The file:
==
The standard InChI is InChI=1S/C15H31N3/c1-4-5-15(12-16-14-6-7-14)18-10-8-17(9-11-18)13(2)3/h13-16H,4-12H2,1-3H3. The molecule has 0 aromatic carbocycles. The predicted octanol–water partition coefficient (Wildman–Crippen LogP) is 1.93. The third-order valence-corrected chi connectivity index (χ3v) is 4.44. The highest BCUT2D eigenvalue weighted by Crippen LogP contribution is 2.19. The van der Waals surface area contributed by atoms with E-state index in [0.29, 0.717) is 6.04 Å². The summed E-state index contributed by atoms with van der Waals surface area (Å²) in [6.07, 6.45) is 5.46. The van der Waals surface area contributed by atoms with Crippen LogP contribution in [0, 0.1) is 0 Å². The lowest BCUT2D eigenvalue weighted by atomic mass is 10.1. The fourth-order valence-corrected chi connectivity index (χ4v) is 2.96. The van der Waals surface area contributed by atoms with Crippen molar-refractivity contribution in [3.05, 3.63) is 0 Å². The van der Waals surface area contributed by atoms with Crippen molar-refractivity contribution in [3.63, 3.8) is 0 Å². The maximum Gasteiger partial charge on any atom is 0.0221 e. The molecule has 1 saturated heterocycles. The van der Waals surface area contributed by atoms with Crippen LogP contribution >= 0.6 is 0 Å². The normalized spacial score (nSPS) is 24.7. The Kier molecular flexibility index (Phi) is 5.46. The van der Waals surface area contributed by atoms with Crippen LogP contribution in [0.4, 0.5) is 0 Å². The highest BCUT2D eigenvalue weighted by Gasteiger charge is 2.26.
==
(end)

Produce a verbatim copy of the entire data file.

The standard InChI is InChI=1S/C15H31N3/c1-4-5-15(12-16-14-6-7-14)18-10-8-17(9-11-18)13(2)3/h13-16H,4-12H2,1-3H3. The molecule has 0 aromatic carbocycles. The predicted octanol–water partition coefficient (Wildman–Crippen LogP) is 1.93. The third-order valence-corrected chi connectivity index (χ3v) is 4.44. The highest BCUT2D eigenvalue weighted by Crippen LogP contribution is 2.19. The van der Waals surface area contributed by atoms with E-state index in [0.29, 0.717) is 6.04 Å². The summed E-state index contributed by atoms with van der Waals surface area (Å²) in [6.07, 6.45) is 5.46. The van der Waals surface area contributed by atoms with Crippen LogP contribution in [0, 0.1) is 0 Å². The lowest BCUT2D eigenvalue weighted by atomic mass is 10.1. The fourth-order valence-corrected chi connectivity index (χ4v) is 2.96. The van der Waals surface area contributed by atoms with Crippen molar-refractivity contribution in [3.05, 3.63) is 0 Å². The van der Waals surface area contributed by atoms with Crippen molar-refractivity contribution in [3.63, 3.8) is 0 Å². The maximum Gasteiger partial charge on any atom is 0.0221 e. The molecule has 1 saturated heterocycles. The van der Waals surface area contributed by atoms with Crippen LogP contribution >= 0.6 is 0 Å². The normalized spacial score (nSPS) is 24.7. The Kier molecular flexibility index (Phi) is 5.46. The van der Waals surface area contributed by atoms with Crippen LogP contribution in [0.4, 0.5) is 0 Å². The highest BCUT2D eigenvalue weighted by Gasteiger charge is 2.26.